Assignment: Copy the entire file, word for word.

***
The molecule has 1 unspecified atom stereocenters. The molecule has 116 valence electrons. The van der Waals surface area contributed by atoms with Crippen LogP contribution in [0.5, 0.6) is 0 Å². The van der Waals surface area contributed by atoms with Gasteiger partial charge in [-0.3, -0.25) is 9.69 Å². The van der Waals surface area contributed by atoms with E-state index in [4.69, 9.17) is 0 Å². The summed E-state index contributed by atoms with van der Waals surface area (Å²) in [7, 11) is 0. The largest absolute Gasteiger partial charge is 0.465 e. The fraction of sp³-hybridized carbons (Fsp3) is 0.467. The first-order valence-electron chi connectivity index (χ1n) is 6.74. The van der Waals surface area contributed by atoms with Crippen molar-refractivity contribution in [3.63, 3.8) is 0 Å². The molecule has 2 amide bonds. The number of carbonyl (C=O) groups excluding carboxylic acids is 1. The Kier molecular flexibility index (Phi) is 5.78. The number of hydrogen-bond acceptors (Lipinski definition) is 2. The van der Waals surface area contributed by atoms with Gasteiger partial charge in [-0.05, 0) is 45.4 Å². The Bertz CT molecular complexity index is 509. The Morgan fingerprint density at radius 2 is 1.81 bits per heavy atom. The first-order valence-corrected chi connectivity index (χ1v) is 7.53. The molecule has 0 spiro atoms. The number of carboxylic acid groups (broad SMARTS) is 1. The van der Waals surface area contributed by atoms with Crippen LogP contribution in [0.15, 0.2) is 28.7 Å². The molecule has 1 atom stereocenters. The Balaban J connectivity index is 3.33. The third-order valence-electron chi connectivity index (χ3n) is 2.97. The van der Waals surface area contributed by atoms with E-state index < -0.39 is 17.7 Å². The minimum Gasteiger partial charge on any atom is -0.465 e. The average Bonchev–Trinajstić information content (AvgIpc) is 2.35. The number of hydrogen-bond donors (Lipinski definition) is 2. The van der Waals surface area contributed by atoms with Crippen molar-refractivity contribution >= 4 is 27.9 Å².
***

The molecule has 1 unspecified atom stereocenters. The molecule has 116 valence electrons. The van der Waals surface area contributed by atoms with Crippen LogP contribution in [0.5, 0.6) is 0 Å². The van der Waals surface area contributed by atoms with Gasteiger partial charge in [-0.3, -0.25) is 9.69 Å². The van der Waals surface area contributed by atoms with E-state index in [4.69, 9.17) is 0 Å². The summed E-state index contributed by atoms with van der Waals surface area (Å²) in [7, 11) is 0. The largest absolute Gasteiger partial charge is 0.465 e. The fraction of sp³-hybridized carbons (Fsp3) is 0.467. The first-order valence-electron chi connectivity index (χ1n) is 6.74. The van der Waals surface area contributed by atoms with Crippen molar-refractivity contribution in [3.63, 3.8) is 0 Å². The molecule has 2 amide bonds. The number of carbonyl (C=O) groups excluding carboxylic acids is 1. The Kier molecular flexibility index (Phi) is 5.78. The number of hydrogen-bond acceptors (Lipinski definition) is 2. The van der Waals surface area contributed by atoms with Gasteiger partial charge in [-0.05, 0) is 45.4 Å². The Bertz CT molecular complexity index is 509. The Morgan fingerprint density at radius 2 is 1.81 bits per heavy atom. The first-order valence-corrected chi connectivity index (χ1v) is 7.53. The molecule has 0 spiro atoms. The number of carboxylic acid groups (broad SMARTS) is 1. The van der Waals surface area contributed by atoms with Crippen LogP contribution in [0.15, 0.2) is 28.7 Å². The molecule has 1 atom stereocenters. The Balaban J connectivity index is 3.33. The third-order valence-electron chi connectivity index (χ3n) is 2.97. The van der Waals surface area contributed by atoms with E-state index < -0.39 is 17.7 Å². The minimum Gasteiger partial charge on any atom is -0.465 e. The average Bonchev–Trinajstić information content (AvgIpc) is 2.35. The number of hydrogen-bond donors (Lipinski definition) is 2. The van der Waals surface area contributed by atoms with Crippen molar-refractivity contribution >= 4 is 27.9 Å².